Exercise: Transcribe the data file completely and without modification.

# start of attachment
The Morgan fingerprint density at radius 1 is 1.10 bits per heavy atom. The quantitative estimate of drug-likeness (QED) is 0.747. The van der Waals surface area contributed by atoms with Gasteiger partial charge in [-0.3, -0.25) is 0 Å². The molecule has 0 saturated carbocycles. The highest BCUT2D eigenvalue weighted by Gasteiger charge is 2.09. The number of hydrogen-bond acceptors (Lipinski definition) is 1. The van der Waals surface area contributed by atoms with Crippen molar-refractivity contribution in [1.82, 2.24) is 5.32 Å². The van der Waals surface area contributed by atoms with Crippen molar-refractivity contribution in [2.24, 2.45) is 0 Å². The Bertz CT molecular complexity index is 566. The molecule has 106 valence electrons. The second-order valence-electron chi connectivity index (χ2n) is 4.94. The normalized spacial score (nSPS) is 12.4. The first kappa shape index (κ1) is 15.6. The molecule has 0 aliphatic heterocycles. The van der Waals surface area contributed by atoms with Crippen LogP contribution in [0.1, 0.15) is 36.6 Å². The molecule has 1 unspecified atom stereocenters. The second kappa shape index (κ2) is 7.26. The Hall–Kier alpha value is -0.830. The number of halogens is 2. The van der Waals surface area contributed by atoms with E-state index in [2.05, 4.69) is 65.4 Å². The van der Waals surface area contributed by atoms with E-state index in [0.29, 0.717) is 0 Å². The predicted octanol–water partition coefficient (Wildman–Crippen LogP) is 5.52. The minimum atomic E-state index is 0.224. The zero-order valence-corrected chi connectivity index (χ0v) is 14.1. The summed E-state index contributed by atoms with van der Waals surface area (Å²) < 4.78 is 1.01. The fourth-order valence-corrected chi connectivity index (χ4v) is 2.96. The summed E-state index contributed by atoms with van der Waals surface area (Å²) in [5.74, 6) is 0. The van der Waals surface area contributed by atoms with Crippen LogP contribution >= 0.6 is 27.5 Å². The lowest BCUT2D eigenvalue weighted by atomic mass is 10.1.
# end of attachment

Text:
The Morgan fingerprint density at radius 1 is 1.10 bits per heavy atom. The quantitative estimate of drug-likeness (QED) is 0.747. The van der Waals surface area contributed by atoms with Gasteiger partial charge in [-0.3, -0.25) is 0 Å². The molecule has 0 saturated carbocycles. The highest BCUT2D eigenvalue weighted by Gasteiger charge is 2.09. The number of hydrogen-bond acceptors (Lipinski definition) is 1. The van der Waals surface area contributed by atoms with Crippen molar-refractivity contribution in [1.82, 2.24) is 5.32 Å². The van der Waals surface area contributed by atoms with Crippen molar-refractivity contribution in [2.24, 2.45) is 0 Å². The Bertz CT molecular complexity index is 566. The molecule has 106 valence electrons. The second-order valence-electron chi connectivity index (χ2n) is 4.94. The normalized spacial score (nSPS) is 12.4. The first kappa shape index (κ1) is 15.6. The molecule has 0 aliphatic heterocycles. The van der Waals surface area contributed by atoms with Crippen LogP contribution in [0.1, 0.15) is 36.6 Å². The molecule has 1 unspecified atom stereocenters. The second kappa shape index (κ2) is 7.26. The Hall–Kier alpha value is -0.830. The number of halogens is 2. The van der Waals surface area contributed by atoms with E-state index in [2.05, 4.69) is 65.4 Å². The van der Waals surface area contributed by atoms with E-state index in [0.29, 0.717) is 0 Å². The predicted octanol–water partition coefficient (Wildman–Crippen LogP) is 5.52. The minimum atomic E-state index is 0.224. The zero-order valence-corrected chi connectivity index (χ0v) is 14.1. The summed E-state index contributed by atoms with van der Waals surface area (Å²) < 4.78 is 1.01. The fourth-order valence-corrected chi connectivity index (χ4v) is 2.96. The summed E-state index contributed by atoms with van der Waals surface area (Å²) in [5.74, 6) is 0. The van der Waals surface area contributed by atoms with Crippen LogP contribution >= 0.6 is 27.5 Å². The lowest BCUT2D eigenvalue weighted by atomic mass is 10.1.